I have quite good hearing, I can hear things that might go unnoticed by other people. But that doesn’t mean that all visually impaired people have supersonic hearing! It might work like that in movies, but not in real life.
I can get easily confused and sometimes need things to be carefully explained to me, but that’s because the world likes to barrel information at me and expect me to get it all in one. I don’t work like that, I need to do things in steps to make sense of what’s being said. It might take me a couple of attempts, but I will do it eventually. (Fun fact, it took me three attempts to complete my maths GCSE. I still have no idea why, one exam I wasn’t given an enlarged paper and had to do it on a normal sized one which I couldn’t see. But I finally got my C grade.)
I work as a freelance writer and editor because that is the career path I love and is one of the only things I can excel at. Many visually impaired people do have jobs, there isn’t anything brave or inspirational about that. I know of one deaf-blind woman who is training to be a doctor. How cool is that?
There are ways in which someone with a visual impairment can manage and work normal jobs like everyone else. There is specialist equipment, screen readers, dictation aids and so forth. Just because someone might not be able to see as well doesn’t mean they can’t do anything. I have just completed my Master’s degree in Creative Writing, if I can do that with a visual impairment, what’s stopping me from doing anything I want to do?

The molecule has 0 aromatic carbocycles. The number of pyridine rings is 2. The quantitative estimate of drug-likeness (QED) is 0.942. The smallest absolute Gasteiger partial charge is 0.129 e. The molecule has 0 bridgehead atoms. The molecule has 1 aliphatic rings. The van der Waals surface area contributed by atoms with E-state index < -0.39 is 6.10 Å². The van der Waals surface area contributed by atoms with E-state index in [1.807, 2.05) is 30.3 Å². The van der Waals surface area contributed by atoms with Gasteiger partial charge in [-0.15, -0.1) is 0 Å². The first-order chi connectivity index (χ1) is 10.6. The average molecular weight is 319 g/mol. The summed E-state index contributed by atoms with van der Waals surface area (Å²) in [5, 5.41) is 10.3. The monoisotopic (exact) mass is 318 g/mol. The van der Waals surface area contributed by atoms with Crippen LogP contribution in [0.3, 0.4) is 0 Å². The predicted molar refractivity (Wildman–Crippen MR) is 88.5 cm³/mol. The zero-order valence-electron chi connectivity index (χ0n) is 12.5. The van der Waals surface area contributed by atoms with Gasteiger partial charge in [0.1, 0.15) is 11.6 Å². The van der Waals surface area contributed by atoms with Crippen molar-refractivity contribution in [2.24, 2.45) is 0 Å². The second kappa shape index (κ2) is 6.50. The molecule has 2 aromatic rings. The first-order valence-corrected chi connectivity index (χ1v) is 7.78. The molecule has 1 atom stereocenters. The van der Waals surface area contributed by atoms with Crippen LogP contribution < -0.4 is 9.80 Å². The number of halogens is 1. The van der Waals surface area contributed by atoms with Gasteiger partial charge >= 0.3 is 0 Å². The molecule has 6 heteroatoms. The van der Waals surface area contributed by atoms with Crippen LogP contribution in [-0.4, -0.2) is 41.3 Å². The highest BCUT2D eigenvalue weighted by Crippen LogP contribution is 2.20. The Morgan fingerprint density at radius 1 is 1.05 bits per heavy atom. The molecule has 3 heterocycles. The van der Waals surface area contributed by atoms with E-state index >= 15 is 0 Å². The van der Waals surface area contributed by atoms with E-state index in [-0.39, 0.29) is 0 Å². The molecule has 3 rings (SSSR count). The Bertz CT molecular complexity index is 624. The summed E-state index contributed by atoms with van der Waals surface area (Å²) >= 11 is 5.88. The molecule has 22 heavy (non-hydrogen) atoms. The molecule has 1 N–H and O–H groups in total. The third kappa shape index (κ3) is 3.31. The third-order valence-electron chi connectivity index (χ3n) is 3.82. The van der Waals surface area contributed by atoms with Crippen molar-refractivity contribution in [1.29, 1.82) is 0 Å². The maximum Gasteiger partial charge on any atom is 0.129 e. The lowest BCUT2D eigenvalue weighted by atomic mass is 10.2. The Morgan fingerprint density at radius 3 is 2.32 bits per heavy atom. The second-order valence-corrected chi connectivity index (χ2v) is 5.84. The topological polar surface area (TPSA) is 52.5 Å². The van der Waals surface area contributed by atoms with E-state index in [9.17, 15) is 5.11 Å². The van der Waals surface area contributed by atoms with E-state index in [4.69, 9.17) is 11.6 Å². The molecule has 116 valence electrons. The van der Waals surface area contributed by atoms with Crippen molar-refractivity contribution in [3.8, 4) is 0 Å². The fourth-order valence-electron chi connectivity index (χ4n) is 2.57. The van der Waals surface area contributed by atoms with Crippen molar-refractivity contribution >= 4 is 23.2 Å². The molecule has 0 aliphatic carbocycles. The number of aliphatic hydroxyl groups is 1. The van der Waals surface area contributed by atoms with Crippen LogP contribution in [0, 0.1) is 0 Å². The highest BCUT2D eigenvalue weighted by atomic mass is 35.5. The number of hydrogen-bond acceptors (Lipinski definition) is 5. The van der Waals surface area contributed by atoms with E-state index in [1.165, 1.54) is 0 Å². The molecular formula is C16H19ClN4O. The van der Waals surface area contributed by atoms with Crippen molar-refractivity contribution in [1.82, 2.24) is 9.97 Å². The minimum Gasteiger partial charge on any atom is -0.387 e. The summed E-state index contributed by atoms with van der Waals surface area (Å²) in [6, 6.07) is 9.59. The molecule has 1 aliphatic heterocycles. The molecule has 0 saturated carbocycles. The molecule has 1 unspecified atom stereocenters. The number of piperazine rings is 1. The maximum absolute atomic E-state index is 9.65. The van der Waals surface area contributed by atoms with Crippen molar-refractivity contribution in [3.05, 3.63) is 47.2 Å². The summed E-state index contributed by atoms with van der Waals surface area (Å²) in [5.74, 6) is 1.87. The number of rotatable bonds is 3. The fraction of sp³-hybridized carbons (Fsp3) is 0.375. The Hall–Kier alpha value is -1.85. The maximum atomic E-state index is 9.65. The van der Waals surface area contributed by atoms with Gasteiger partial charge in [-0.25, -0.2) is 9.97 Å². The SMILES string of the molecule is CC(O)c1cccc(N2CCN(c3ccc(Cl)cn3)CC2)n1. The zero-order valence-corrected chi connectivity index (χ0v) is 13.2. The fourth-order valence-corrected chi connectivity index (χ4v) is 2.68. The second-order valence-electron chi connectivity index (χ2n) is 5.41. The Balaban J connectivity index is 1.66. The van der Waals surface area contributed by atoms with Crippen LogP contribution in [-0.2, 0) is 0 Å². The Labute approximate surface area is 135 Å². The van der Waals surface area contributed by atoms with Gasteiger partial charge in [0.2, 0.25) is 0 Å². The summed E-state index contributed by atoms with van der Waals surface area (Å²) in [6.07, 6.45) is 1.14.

Obviously, there are limitations to what someone with visual impairment can do. I can’t work in a kitchen, do manual labour or do any jobs like being a pilot because it would just be unfeasible. So, I do what I’m able and comfortable with. Because I don’t want to injure myself or anyone else for that matter just for a wage.
I can apply for jobs and not get anywhere because as soon as I tell an employer I’m registered blind, they don’t want anything else to do with me. I a too much of a liability, a risk. Nd at the end of the day, I don’t want to work for someone who is constantly worried or thinking I can’t do things.
That’s why I turned to writing, it’s something I can do. It’s my job.
I was a cane user for the majority of my childhood and well into my teen years before I got my Guide Dog. And now, I couldn’t imagine life without her. She gets me out, keeps me calm. She gives me the confidence to face the world because she is always by my side. But there are times I have to use my cane. All people with a visual impairment use a wide range of aids to navigate life. Just because Guide Dogs for the Blind are more well known does not mean everyone and anyone can use them. Some people might not like dogs or have allergies, although there are special breeds which can be hypoallergenic now.)
I see having a Guide Dog as a privilege, not a right. You can get around just as safely using a cane and sometimes it isn’t possible to have a Guide Dog. It all depends on someone’s lifestyle, their needs. Having a Guide Dog is not forced upon visually impaired people, it’s there if and when they need support. Another option, another avenue of discovery.
So no, not all people who have a visual impairment use a Guide Dog. And why should it be someone’s business to question how a person uses mobility aids?
We are halfway through our list. How did you find it, do you have any questions about misconceptions on being visually impaired? Drop me a line and I can tell you more. Be sure to stay tuned to the rest of the list, five more misconceptions are coming your way next week.
I'll leave you with these quotes.
Twenty years from now you will be more disappointed by the things that you didn’t do than by the ones you did do – H. Jackson Brown Jr, P.S. I Love You.
If we wait until we’re ready, we’ll be waiting for the rest of our lives – Lemony Snicket, The Ersatz Elevator.
Everything is possible. The impossible just takes longer – Dan Brown, Digital Fortress.
When you want something, all the universe conspires in helping you to achieve it – Paulo Coelho, The Alchemist.
Until the next one.